Illustrated children's book by Lewis Carroll - online version

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A t last the Caterpillar took the hookah out of its mouth and addressed Alice in a languid, sleepy voice.
"Who are you?" said the Caterpillar.
Alice replied, rather shyly, "I—I hardly know, sir, just at present—at least I know who I was when I got up this morning, but I think I must have changed several times since then."
"What do you mean by that?" said the Caterpillar, sternly. "Explain yourself!"
"I can't explain myself, I'm afraid, sir," said Alice, "because I'm not myself, you see—being so many different sizes in a day is very confusing." She drew herself up and said very gravely, "I think you ought to tell me who you are, first."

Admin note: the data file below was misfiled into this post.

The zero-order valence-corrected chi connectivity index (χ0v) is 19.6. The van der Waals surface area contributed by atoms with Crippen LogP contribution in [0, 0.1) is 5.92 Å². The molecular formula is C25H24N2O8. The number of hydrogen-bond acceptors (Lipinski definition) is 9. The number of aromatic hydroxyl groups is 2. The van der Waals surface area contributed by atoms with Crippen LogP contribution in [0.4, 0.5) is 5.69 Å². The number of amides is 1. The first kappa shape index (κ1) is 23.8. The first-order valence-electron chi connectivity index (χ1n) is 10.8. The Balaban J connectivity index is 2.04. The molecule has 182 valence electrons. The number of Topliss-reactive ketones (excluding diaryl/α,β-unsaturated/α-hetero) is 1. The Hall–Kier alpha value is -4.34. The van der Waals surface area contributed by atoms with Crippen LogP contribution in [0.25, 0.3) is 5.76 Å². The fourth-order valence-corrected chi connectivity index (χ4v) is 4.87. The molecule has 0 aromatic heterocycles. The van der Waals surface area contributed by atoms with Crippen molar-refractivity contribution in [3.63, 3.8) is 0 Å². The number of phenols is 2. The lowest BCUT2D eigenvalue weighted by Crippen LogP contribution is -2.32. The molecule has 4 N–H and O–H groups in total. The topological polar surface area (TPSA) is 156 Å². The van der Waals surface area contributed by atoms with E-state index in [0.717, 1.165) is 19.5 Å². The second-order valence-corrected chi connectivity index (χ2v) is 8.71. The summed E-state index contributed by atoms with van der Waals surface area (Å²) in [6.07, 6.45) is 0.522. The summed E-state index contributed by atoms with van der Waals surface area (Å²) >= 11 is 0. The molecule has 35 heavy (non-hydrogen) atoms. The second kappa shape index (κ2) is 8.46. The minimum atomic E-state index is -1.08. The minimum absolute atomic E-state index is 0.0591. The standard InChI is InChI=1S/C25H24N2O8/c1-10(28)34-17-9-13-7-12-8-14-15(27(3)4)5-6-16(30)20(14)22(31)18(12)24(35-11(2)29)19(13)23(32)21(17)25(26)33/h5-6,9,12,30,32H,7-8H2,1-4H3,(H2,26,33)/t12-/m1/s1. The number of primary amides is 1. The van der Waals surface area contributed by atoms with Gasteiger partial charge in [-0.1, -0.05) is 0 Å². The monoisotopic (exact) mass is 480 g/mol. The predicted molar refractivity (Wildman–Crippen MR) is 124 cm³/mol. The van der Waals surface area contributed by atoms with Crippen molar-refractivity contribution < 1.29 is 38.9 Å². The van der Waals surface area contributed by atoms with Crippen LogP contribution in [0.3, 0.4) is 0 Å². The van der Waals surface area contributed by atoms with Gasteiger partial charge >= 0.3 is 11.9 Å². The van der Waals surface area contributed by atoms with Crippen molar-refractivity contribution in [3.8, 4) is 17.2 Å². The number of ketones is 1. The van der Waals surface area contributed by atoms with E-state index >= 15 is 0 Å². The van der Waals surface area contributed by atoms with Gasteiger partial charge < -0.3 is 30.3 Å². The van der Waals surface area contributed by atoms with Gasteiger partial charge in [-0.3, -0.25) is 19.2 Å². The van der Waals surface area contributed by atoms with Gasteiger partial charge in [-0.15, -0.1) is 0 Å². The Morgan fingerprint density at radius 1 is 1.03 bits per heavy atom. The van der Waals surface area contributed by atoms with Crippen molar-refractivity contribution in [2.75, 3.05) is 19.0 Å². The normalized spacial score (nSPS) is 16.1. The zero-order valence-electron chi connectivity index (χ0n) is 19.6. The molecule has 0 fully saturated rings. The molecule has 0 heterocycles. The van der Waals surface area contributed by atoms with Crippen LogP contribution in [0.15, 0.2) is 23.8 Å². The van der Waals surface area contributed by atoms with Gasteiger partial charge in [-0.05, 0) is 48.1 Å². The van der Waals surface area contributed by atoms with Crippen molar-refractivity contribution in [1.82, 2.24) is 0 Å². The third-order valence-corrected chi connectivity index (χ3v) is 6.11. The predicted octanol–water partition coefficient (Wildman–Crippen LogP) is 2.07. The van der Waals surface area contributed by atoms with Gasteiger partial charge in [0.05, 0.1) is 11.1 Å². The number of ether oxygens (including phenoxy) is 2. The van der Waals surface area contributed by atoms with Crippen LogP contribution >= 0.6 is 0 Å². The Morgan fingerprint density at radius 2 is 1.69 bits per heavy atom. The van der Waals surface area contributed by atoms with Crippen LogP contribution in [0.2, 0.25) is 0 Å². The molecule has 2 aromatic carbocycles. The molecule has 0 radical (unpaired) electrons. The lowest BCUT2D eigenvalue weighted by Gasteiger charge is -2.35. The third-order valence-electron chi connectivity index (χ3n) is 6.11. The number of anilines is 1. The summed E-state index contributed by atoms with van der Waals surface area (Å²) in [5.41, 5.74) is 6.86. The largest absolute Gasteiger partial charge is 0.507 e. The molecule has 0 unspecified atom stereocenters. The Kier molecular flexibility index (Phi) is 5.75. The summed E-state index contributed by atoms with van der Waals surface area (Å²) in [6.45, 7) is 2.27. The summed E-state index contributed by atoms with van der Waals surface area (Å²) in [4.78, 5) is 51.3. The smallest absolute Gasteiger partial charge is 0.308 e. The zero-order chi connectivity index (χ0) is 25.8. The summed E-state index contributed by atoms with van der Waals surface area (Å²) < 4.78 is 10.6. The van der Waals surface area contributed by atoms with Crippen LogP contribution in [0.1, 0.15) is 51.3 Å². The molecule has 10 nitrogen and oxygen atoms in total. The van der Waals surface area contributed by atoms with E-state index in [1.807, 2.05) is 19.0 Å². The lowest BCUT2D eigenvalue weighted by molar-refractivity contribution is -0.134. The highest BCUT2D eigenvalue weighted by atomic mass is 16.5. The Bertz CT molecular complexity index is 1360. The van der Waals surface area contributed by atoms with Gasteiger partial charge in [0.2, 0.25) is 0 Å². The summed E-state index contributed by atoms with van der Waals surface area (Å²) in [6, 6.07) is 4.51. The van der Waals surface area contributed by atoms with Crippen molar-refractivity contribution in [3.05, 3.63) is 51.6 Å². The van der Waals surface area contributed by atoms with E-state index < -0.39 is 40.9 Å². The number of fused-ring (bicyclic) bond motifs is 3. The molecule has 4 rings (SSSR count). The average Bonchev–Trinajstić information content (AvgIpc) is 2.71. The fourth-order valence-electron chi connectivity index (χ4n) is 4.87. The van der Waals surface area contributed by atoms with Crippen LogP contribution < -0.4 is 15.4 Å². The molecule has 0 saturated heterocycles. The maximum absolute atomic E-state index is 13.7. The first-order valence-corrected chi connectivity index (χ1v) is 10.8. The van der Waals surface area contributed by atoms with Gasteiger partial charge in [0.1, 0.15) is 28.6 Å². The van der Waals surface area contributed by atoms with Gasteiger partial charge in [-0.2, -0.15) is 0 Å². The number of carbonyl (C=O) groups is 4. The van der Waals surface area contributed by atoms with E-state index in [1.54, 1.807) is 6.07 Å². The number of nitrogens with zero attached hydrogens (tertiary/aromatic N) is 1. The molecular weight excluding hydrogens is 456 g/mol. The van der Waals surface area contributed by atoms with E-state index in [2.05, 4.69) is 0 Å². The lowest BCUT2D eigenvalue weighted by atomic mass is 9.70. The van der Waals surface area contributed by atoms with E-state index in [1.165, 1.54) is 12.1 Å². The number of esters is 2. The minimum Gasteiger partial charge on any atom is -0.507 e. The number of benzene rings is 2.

"Why?" said the Caterpillar.
As Alice could not think of any good reason and the Caterpillar seemed to be in a very unpleasant state of mind, she turned away.
"Come back!" the Caterpillar called after her. "I've something important to say!" Alice turned and came back again.
"Keep your temper," said the Caterpillar.
"Is that all?" said Alice, swallowing down her anger as well as she could.
"No," said the Caterpillar.
It unfolded its arms, took the hookah out of its mouth again, and said, "So you think you're changed, do you?"
"I'm afraid, I am, sir," said Alice. "I can't remember things as I used—and I don't keep the same size for ten minutes together!"
"What size do you want to be?" asked the Caterpillar.